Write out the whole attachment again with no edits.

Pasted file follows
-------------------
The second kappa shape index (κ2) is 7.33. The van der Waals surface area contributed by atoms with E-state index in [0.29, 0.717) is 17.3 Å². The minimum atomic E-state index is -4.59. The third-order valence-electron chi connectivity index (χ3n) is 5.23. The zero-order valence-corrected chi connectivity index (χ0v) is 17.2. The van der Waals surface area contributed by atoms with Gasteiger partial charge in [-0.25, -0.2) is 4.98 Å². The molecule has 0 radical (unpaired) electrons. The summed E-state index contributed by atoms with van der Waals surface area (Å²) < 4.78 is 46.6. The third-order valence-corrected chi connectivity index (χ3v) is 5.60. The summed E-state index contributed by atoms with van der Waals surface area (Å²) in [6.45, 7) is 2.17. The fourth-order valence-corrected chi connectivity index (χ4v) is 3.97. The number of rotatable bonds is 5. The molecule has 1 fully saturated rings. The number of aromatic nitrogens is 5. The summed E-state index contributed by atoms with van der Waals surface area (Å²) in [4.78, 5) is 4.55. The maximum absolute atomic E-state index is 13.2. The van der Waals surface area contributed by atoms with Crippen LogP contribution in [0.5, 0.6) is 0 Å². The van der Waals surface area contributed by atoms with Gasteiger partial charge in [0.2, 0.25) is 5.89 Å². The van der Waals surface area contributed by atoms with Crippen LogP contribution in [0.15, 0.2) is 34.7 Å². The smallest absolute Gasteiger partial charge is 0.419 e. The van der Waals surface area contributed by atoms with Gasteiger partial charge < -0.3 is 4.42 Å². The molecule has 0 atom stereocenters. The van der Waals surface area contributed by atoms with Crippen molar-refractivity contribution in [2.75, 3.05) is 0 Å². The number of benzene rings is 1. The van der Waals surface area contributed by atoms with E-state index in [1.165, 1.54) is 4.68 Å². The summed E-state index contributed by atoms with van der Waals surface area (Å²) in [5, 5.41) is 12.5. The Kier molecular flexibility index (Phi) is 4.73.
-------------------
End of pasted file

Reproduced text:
The second kappa shape index (κ2) is 7.33. The van der Waals surface area contributed by atoms with E-state index in [0.29, 0.717) is 17.3 Å². The minimum atomic E-state index is -4.59. The third-order valence-electron chi connectivity index (χ3n) is 5.23. The zero-order valence-corrected chi connectivity index (χ0v) is 17.2. The van der Waals surface area contributed by atoms with Gasteiger partial charge in [-0.25, -0.2) is 4.98 Å². The molecule has 0 radical (unpaired) electrons. The summed E-state index contributed by atoms with van der Waals surface area (Å²) < 4.78 is 46.6. The third-order valence-corrected chi connectivity index (χ3v) is 5.60. The summed E-state index contributed by atoms with van der Waals surface area (Å²) in [6.45, 7) is 2.17. The fourth-order valence-corrected chi connectivity index (χ4v) is 3.97. The number of rotatable bonds is 5. The molecule has 1 fully saturated rings. The number of aromatic nitrogens is 5. The summed E-state index contributed by atoms with van der Waals surface area (Å²) in [4.78, 5) is 4.55. The maximum absolute atomic E-state index is 13.2. The van der Waals surface area contributed by atoms with Crippen LogP contribution in [0.5, 0.6) is 0 Å². The van der Waals surface area contributed by atoms with Gasteiger partial charge in [0.2, 0.25) is 5.89 Å². The van der Waals surface area contributed by atoms with Crippen LogP contribution in [0.15, 0.2) is 34.7 Å². The smallest absolute Gasteiger partial charge is 0.419 e. The van der Waals surface area contributed by atoms with Gasteiger partial charge < -0.3 is 4.42 Å². The molecule has 0 atom stereocenters. The van der Waals surface area contributed by atoms with Crippen molar-refractivity contribution in [2.75, 3.05) is 0 Å². The number of benzene rings is 1. The van der Waals surface area contributed by atoms with E-state index in [1.165, 1.54) is 4.68 Å². The summed E-state index contributed by atoms with van der Waals surface area (Å²) in [5, 5.41) is 12.5. The Kier molecular flexibility index (Phi) is 4.73.